China: Economic growth and other key indicators stable in Q2 - NAB

Gerard Burg, Senior Economist at NAB, notes that in line with the stable trends in China’s monthly data, economic growth was unchanged in Q2 at 6.9% yoy.

Key Quotes

“Services remain the key contributor to China’s growth (increasing by an unchanged 7.7% yoy in Q2), while the secondary sector expanded by an unchanged 6.4% yoy. The stronger than expected start to the year has resulted in an upward revision to our forecasts – with GDP expected to grow by 6.7% in 2017 (the same rate as in 2016) (previously 6.5%). We continue to anticipate a gradual slowdown in growth in coming years – at 6.5% in 2018 and 6.25% in 2019.”

“New credit grew strongly in Q2 – following on from a relatively modest increase in Q1 – expanding by just over 36% yoy. For the first half of the year, new credit totalled RMB 11.2 trillion, an increase of 13.9% yoy. Last week, President Xi instructed China’s SOEs (who account for the largest share of Chinese credit) to deleverage – however It is too early to tell if this will have any effect on credit issuance or GDP in the second half.”

“China’s industrial production accelerated in June – rising by 7.6% yoy (up from 6.5% in May). Steel production surged to a new monthly record in June – with producers benefiting from comparatively cheap inputs (following the correction in metallurgical coal markets) and higher product prices (since mid-April).”

“Growth in fixed asset investment was somewhat stronger in June – increasing by 8.6% yoy (compared with 7.9% in May). Investment in the real estate sector has remained strong – despite a range of measures intended to slow activity in the industry. On a trend basis, residential construction starts have eased a little – increasing by 13.1% yoy (3mma), down from 15.1% in May – but it is too early to suggest this will continue, given that monthly construction starts in June were at their strongest level since November 2013.”

“China’s trade balance continued to widen in June – out to US$42.8 billion (from US$40.5 billion in May). Strong growth in both exports and imports has been driven in part by commodity prices, with the RBA Index of Commodity Prices rising by 23% yoy in June. The current commodity cycle has peaked – the RBA index is down around 16% since January – meaning that the growth in import values is likely to be weaker across the second half of 2017.”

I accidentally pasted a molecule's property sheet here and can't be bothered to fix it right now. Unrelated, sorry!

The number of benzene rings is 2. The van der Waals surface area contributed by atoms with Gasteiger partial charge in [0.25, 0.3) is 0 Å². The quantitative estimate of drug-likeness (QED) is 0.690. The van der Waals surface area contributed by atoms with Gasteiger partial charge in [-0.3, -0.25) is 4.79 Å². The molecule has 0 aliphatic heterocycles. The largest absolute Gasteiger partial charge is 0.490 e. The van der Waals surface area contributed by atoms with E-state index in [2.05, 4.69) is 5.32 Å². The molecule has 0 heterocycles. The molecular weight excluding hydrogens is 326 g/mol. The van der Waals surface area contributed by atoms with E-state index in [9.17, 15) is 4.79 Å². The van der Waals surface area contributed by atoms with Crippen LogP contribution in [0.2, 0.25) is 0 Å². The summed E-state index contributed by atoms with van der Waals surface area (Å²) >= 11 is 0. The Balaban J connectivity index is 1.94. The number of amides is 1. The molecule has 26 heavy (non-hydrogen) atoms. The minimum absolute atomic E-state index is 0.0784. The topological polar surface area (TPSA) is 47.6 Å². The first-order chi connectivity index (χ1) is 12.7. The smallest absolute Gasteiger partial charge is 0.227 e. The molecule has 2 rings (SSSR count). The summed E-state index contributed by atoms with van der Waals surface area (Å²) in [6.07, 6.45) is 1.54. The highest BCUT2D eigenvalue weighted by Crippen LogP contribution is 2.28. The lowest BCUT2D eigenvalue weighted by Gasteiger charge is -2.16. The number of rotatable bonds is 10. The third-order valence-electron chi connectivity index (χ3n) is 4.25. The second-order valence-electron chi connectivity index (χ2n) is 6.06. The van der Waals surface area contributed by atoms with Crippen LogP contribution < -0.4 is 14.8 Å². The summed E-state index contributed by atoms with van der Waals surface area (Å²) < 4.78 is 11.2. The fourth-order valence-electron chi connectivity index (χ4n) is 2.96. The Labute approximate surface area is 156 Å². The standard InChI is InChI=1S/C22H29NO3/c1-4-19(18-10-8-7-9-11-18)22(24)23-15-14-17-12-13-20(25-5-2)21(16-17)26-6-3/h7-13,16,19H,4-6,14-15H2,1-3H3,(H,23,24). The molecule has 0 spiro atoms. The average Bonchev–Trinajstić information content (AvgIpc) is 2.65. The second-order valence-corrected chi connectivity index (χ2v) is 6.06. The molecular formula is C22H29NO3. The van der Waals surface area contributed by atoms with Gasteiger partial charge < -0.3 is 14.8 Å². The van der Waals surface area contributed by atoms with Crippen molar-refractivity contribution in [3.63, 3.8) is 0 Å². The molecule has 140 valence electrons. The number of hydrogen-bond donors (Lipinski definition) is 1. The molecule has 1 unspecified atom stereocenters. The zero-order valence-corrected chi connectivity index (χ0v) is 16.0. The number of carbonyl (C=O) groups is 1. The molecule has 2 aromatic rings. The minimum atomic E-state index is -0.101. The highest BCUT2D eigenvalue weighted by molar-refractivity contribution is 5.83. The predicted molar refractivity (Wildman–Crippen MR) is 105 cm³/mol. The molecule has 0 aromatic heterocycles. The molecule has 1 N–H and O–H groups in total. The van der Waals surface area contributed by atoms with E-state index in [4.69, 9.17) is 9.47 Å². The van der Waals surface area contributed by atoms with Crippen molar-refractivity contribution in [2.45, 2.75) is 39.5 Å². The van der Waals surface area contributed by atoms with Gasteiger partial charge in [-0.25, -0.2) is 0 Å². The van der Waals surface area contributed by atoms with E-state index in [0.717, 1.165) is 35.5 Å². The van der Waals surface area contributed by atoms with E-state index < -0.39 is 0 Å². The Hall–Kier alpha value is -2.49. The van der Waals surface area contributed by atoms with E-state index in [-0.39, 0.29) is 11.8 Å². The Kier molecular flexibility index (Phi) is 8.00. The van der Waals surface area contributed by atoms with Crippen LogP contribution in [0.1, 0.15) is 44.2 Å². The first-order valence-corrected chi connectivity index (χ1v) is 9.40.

“Retail sales growth picked up in June – with real sales rising by 10.0% yoy (from 9.5% in May). Consumer confidence was a touch softer in May, with the index at 112 points (down from 113.4 points in April – the strongest reading in this measure since June 2007).”

“There has been minimal change to Chinese monetary policy in recent weeks – with the 7 day Shibor trading in a range of around 16 basis points since the start of June. The rate has dipped back to around 2.8% – around 30 basis points tighter than the start of the year. We continue to expect a modest tightening in monetary policy in the second half of the year – with concerns around the high levels of corporate debt likely to make the PBoC cautious in its approach.”

Information on these pages contains forward-looking statements that involve risks and uncertainties. Markets and instruments profiled on this page are for informational purposes only and should not in any way come across as a recommendation to buy or sell in these securities. You should do your own thorough research before making any investment decisions. FXStreet does not in any way guarantee that this information is free from mistakes, errors, or material misstatements. It also does not guarantee that this information is of a timely nature. Investing in Forex involves a great deal of risk, including the loss of all or a portion of your investment, as well as emotional distress. All risks, losses and costs associated with investing, including total loss of principal, are your responsibility.